City of New York: Sept 12, 1786. 20" x 13.5" partially printed parchment, SIGNED by George Clinton as Governor of New York. Borders accentuated in red, foxing mostly along edges and fold, dark circular impression in the center of the document from where the wax seal rested on the folded up rear panel. Docketed, dated and recorded on the rear. Two wear through holes where folding creases intersect, bottom margin folded up 1" and sewn close at the ends to reinforce the hanging wax Great Seal of New York. The top the "G" in George is above this fold. Wax seal is in very good condition. The pendant seal, first adopted in 1777 by the convention that framed the State Constitution, was rudely engraved on brass. It bore on one side a rising sun; motto, EXCELSIOR; legend, THE GREAT SEAL OF THE STATE OF NEW YORK. On the other side a rock in the midst of the ocean, and the word FRUSTRA. It is three and a quarter inches in diameter and about three eighths of an inch in thickness. This patent is awarded to Melancton Smith for a 640 acre parcel of land situated in Montgomery County on the west side of the Unadilla River, being part of a larger tract purchased from the Oneyda an Tuscarora Indians.
George Clinton, (1739 - 1812) was the fourth vice president of the United States (1805–12) in the administrations of Thomas Jefferson and James Madison. Prior to that he was the immensely popular, first governor of New York, serving for 21 years. He served in the last French and Indian War (1756–63) and was a member of the New York Assembly (1768–75) and the Continental Congress. In the summer of 1776, before he could sign the Declaration of Independence, he was ordered by General George Washington to New York City. In March 1777 he was appointed brigadier general. Fearful of threats to his political power in New York, he argued against ratification of the United States Constitution, maintaining that the power granted to the national government to regulate commerce would undermine New York’s commercial advantages. In national politics After an unsuccessful attempt to win nomination for president in 1808 he was reelected vice president under Madison. He died before the expiration of his second term, the first vice president to die in office.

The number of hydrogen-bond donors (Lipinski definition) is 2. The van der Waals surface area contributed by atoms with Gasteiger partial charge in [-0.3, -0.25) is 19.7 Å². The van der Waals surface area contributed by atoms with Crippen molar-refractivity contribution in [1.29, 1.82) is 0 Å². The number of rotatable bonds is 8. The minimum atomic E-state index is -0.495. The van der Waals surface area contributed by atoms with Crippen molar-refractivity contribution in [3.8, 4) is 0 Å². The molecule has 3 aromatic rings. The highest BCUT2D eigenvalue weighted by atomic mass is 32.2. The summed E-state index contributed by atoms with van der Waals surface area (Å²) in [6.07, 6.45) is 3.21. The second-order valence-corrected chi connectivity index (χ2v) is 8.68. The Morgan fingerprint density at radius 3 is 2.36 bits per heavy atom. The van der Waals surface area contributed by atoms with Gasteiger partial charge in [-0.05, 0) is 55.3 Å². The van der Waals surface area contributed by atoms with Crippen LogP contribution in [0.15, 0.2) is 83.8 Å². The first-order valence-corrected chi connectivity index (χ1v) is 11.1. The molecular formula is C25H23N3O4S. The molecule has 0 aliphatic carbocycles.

Melancton Smith (1744–1798) was a merchant and lawyer and a close adviser of Governor George Clinton who served in the New York Ratifying Convention (elected from Dutchess County). Smith was one of the strongest Antifederalists at the Convention but also led the opposition in voting for the Constitution as a compromise that he felt was necessary for the young nation, an act which did not please all the Antifederalists and had a negative effect on Smith's subsequent political career. As most of Smith's work was in southern NY, it would not be unlikely that this land, cheaply acquired from the Indians, was part of his patronage from Clinton. Mostly very good. Item #1983